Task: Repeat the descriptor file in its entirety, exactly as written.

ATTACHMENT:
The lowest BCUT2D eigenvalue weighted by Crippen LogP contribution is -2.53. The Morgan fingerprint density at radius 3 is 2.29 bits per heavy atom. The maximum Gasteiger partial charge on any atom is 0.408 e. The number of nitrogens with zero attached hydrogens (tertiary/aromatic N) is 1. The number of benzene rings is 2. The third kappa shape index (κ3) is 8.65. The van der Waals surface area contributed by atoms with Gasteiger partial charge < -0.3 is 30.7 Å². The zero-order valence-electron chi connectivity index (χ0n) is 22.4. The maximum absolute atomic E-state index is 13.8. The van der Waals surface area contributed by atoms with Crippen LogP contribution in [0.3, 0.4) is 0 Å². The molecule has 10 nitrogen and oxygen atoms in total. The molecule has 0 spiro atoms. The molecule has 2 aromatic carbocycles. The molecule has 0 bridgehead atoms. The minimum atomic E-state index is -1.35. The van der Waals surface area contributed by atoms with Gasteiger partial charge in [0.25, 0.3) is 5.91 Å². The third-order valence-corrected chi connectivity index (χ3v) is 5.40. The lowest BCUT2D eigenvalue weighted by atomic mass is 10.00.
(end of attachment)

The lowest BCUT2D eigenvalue weighted by Crippen LogP contribution is -2.53. The Morgan fingerprint density at radius 3 is 2.29 bits per heavy atom. The maximum Gasteiger partial charge on any atom is 0.408 e. The number of nitrogens with zero attached hydrogens (tertiary/aromatic N) is 1. The number of benzene rings is 2. The third kappa shape index (κ3) is 8.65. The van der Waals surface area contributed by atoms with Gasteiger partial charge < -0.3 is 30.7 Å². The zero-order valence-electron chi connectivity index (χ0n) is 22.4. The maximum absolute atomic E-state index is 13.8. The van der Waals surface area contributed by atoms with Crippen LogP contribution in [0.3, 0.4) is 0 Å². The molecule has 10 nitrogen and oxygen atoms in total. The molecule has 0 spiro atoms. The molecule has 2 aromatic carbocycles. The molecule has 0 bridgehead atoms. The minimum atomic E-state index is -1.35. The van der Waals surface area contributed by atoms with Gasteiger partial charge in [0.25, 0.3) is 5.91 Å². The third-order valence-corrected chi connectivity index (χ3v) is 5.40. The lowest BCUT2D eigenvalue weighted by atomic mass is 10.00.